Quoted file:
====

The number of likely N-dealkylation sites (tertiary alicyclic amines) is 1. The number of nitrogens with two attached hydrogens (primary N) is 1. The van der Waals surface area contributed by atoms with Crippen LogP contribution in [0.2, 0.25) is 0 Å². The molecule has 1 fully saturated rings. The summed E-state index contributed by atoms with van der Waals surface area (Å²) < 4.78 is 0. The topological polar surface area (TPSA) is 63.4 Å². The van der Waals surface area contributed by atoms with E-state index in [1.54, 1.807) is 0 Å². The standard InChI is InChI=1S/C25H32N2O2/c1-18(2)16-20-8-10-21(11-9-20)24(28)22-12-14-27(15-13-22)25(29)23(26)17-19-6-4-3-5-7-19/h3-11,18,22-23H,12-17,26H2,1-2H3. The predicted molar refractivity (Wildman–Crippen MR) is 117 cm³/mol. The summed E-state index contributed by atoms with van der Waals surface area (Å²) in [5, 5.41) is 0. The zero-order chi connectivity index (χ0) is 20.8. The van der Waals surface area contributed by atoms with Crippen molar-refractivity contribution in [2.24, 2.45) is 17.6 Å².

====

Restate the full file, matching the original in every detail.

The number of likely N-dealkylation sites (tertiary alicyclic amines) is 1. The number of nitrogens with two attached hydrogens (primary N) is 1. The van der Waals surface area contributed by atoms with Crippen LogP contribution in [0.2, 0.25) is 0 Å². The molecule has 1 fully saturated rings. The summed E-state index contributed by atoms with van der Waals surface area (Å²) < 4.78 is 0. The topological polar surface area (TPSA) is 63.4 Å². The van der Waals surface area contributed by atoms with E-state index in [1.54, 1.807) is 0 Å². The standard InChI is InChI=1S/C25H32N2O2/c1-18(2)16-20-8-10-21(11-9-20)24(28)22-12-14-27(15-13-22)25(29)23(26)17-19-6-4-3-5-7-19/h3-11,18,22-23H,12-17,26H2,1-2H3. The predicted molar refractivity (Wildman–Crippen MR) is 117 cm³/mol. The summed E-state index contributed by atoms with van der Waals surface area (Å²) in [5, 5.41) is 0. The zero-order chi connectivity index (χ0) is 20.8. The van der Waals surface area contributed by atoms with Crippen molar-refractivity contribution in [2.24, 2.45) is 17.6 Å².